This Trader Joe’s allulose sugar substitute is new for 2021 and is an interesting sweetener with a lot fewer calories than sugar. It tastes a tad less sweet than regular old sugar (70% as sweet supposedly) and legitimately tastes and feels like real sugar in general. It can be used as a one to one sugar substitute, and is derived naturally from the stevia plant. Because of the way the body breaks this down compared to sugar, this won’t cause weight gain, diabetes or other risks associated with regular sugar. At its core, this is real sugar, just a different form, but there haven’t been a ton of studies yet on long term effects. Supposedly there’s been some gastrointestinal issues related to it, but it seems like its too early to tell. In any case, Trader Joe’s allulose seems to be a great alternative to regular sugar, and especially huge for diabetics or people that shouldn’t consume real sugar. ………….
- 0 calories per serving
- Net Weight: 12 oz
- Ingredients are allulose and stevial glycosides (derived from stevia leaf)
- Gluten free
Trader Joe’s Sweetener, Allulose Sugar Substitute
There have been a few different sugar sweetener alternatives at TJs over the years, but this is the first that I can remember using real sugar that actually tastes like legit sugar. Has anyone baked with this Trader Joe’s allulose? I’m curious to know if this taste or feels any different in chocolate chip cookies or brownie recipes. And if you can’t make it out to TJs, give these items a try…..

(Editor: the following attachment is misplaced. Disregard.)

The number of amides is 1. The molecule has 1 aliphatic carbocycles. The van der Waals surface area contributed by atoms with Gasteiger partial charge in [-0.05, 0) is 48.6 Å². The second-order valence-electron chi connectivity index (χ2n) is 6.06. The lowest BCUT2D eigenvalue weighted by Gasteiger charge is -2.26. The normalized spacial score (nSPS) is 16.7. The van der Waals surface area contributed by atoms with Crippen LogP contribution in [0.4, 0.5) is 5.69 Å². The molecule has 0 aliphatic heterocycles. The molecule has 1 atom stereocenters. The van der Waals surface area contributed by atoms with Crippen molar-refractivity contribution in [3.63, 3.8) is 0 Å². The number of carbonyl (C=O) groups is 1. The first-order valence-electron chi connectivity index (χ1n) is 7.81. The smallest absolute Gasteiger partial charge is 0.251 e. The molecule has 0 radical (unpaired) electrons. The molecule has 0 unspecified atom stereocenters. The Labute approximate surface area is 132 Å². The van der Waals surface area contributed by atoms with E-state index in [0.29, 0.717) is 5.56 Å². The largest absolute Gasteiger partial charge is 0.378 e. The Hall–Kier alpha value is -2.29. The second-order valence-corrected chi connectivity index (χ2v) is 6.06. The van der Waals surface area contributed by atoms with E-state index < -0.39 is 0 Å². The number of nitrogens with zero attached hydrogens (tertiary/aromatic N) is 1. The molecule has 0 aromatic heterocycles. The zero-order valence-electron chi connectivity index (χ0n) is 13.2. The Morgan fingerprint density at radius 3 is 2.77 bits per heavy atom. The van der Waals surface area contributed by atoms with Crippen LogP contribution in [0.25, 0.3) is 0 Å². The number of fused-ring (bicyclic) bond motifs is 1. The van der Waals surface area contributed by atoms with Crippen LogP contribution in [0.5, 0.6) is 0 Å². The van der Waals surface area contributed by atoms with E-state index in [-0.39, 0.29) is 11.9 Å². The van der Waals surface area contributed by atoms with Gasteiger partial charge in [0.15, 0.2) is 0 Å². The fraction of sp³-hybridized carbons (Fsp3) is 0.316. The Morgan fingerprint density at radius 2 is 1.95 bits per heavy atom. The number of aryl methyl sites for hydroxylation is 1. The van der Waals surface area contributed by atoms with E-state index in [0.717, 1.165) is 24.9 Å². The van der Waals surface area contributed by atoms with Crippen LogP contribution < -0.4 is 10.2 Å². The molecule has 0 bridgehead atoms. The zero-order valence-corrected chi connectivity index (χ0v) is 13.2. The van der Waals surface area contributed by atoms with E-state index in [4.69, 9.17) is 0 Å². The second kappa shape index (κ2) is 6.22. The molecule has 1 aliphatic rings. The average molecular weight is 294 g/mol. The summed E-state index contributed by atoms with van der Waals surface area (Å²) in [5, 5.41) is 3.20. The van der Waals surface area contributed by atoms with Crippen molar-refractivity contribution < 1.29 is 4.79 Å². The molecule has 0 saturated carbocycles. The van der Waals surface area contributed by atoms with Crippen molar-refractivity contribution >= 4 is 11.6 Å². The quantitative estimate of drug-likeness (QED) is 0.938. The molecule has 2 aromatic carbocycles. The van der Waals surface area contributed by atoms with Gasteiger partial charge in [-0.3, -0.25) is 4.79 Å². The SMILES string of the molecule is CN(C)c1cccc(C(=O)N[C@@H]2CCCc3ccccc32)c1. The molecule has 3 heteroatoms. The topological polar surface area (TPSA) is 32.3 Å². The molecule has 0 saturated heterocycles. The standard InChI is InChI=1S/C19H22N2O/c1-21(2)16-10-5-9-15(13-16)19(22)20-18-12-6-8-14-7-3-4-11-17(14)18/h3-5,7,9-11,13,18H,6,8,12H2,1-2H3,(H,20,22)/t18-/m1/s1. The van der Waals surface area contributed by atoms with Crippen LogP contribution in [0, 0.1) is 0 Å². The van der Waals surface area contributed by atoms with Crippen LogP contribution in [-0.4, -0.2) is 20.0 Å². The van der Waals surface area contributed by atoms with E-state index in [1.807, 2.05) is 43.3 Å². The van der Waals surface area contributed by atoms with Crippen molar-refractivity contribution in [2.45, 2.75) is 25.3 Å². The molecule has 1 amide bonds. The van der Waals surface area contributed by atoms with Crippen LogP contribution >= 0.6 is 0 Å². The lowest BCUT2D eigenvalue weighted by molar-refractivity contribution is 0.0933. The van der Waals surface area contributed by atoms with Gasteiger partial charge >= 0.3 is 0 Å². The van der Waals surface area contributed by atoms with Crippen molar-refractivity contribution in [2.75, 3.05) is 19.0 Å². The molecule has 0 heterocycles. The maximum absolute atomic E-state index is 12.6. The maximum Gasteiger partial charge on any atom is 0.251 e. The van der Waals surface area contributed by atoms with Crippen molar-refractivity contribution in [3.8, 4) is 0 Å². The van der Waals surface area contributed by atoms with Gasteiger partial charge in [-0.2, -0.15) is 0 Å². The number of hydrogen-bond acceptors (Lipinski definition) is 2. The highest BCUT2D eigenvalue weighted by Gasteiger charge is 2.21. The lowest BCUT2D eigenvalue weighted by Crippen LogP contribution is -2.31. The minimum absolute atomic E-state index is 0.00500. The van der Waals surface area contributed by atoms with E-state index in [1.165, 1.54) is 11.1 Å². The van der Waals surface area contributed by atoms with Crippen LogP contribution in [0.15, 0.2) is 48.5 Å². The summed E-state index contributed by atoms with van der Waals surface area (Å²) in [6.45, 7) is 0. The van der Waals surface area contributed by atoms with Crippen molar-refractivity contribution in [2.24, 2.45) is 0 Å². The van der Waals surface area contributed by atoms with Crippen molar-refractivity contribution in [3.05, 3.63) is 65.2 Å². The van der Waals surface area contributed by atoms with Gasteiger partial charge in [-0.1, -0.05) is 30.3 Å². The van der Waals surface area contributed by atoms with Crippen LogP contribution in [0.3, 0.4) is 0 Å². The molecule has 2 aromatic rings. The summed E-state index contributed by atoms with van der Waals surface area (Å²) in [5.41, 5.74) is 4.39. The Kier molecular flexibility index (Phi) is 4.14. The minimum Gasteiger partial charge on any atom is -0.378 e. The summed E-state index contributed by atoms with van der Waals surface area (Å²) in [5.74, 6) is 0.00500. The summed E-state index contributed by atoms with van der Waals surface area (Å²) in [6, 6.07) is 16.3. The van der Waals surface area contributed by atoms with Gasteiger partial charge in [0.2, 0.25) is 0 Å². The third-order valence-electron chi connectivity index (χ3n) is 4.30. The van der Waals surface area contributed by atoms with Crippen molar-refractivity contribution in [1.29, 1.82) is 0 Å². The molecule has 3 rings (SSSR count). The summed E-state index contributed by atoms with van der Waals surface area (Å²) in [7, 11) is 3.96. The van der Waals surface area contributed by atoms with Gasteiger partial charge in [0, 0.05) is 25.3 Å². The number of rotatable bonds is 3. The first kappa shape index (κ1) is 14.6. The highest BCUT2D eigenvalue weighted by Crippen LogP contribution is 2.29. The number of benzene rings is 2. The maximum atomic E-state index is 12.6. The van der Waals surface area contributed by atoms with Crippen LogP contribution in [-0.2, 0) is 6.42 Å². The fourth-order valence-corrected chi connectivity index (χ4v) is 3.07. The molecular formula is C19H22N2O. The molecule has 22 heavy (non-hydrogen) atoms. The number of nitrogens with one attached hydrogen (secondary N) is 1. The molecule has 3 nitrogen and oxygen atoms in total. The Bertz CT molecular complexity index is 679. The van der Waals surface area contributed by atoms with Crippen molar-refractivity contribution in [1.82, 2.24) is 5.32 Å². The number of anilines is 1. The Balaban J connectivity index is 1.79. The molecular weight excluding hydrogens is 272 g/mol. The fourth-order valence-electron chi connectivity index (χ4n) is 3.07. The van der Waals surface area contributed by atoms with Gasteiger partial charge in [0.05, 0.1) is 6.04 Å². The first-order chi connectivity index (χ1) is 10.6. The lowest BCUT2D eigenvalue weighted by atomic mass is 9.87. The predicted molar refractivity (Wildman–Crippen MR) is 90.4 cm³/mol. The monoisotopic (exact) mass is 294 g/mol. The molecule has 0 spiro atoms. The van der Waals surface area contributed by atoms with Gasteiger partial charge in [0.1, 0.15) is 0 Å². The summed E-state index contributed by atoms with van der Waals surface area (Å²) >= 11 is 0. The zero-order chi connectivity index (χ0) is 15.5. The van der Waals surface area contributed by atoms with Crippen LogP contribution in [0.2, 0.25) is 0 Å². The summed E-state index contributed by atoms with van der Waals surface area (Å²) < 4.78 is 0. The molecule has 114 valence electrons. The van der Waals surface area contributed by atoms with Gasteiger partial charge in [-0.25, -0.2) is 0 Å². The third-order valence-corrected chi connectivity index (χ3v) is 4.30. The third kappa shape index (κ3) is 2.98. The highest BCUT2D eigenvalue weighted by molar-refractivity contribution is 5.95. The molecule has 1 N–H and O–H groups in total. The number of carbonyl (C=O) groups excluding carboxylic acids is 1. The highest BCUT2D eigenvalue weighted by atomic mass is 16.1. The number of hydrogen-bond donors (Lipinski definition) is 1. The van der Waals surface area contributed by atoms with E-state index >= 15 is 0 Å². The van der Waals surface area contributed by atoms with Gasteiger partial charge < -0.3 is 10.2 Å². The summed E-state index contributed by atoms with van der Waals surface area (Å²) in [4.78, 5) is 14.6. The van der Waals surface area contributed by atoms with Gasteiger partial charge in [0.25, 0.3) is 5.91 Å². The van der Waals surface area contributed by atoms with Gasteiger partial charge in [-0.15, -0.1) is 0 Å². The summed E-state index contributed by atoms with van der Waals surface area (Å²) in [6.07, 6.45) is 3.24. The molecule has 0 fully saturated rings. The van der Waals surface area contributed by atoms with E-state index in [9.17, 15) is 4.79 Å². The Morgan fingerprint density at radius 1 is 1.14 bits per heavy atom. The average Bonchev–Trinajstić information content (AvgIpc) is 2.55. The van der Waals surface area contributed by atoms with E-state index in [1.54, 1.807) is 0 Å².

– Anthony’s Allulose Sweetener, 2 lb, Batch Tested Gluten Free, Keto Friendly Sugar Alternative, Zero Net Carb, Low Calorie
– Splenda Allulose, Plant Based Zero Calorie Sweetener For Baking & Beverages In Resealable Pouch (3 Pound Pouch)
Other posts and links you might like…
Trader Joe’s Stevia review
10 thoughts on “Trader Joe’s Allulose, Sugar Substitute Sweetener Blend”
Thanks for the info! I tried this and, unlike pure stevia or erythritol, it seems not to have an off, odd, or bitter taste. That said, I’d take issue to the contention that it’s 70% as sweet as sugar. I’d say more like 50%. I kept finding myself having to add “just a little bit more” to attain the right level of sweetness.
Thanks Annie. I think in reality you are probably right that it’s not even 70% as sweet, but still a nice alternative!
I would like to know the breakdown of Allulose vs. Steviol Glycosides. Other brands that I have purchased prior to this one only show Allulose as the only ingredient.
It is not available in my store in NYC now in August 2022. When is it coming back on shelf?
I’m trying to find what the allulose is derived from. I have multiple food allergies, and need to know before I try it. It’s sitting on my shelf staring at me. I had sent an email over a month ago but no response. Is it derived from a fruit? Corn?
I heard that it is derives from corn. Defiantly NOT Stevia plant as otherwise it will be stevia.
Cathryn, the sugar is derived from the stevia plant I believe. It’s real sugar and it’s from a plant..hope that helps
I have used Allulose for baking chocolate chip cookies. They turned out really good. They were a little different but I used almond flour. I have made cheesecake and it is very good.
This item is now discontinued- does anyone know where this particular type of allulose can be found??? Any help would be appreciated!
Such a bummer, I can’t believe it’s discontinued!!
Always the favorites!!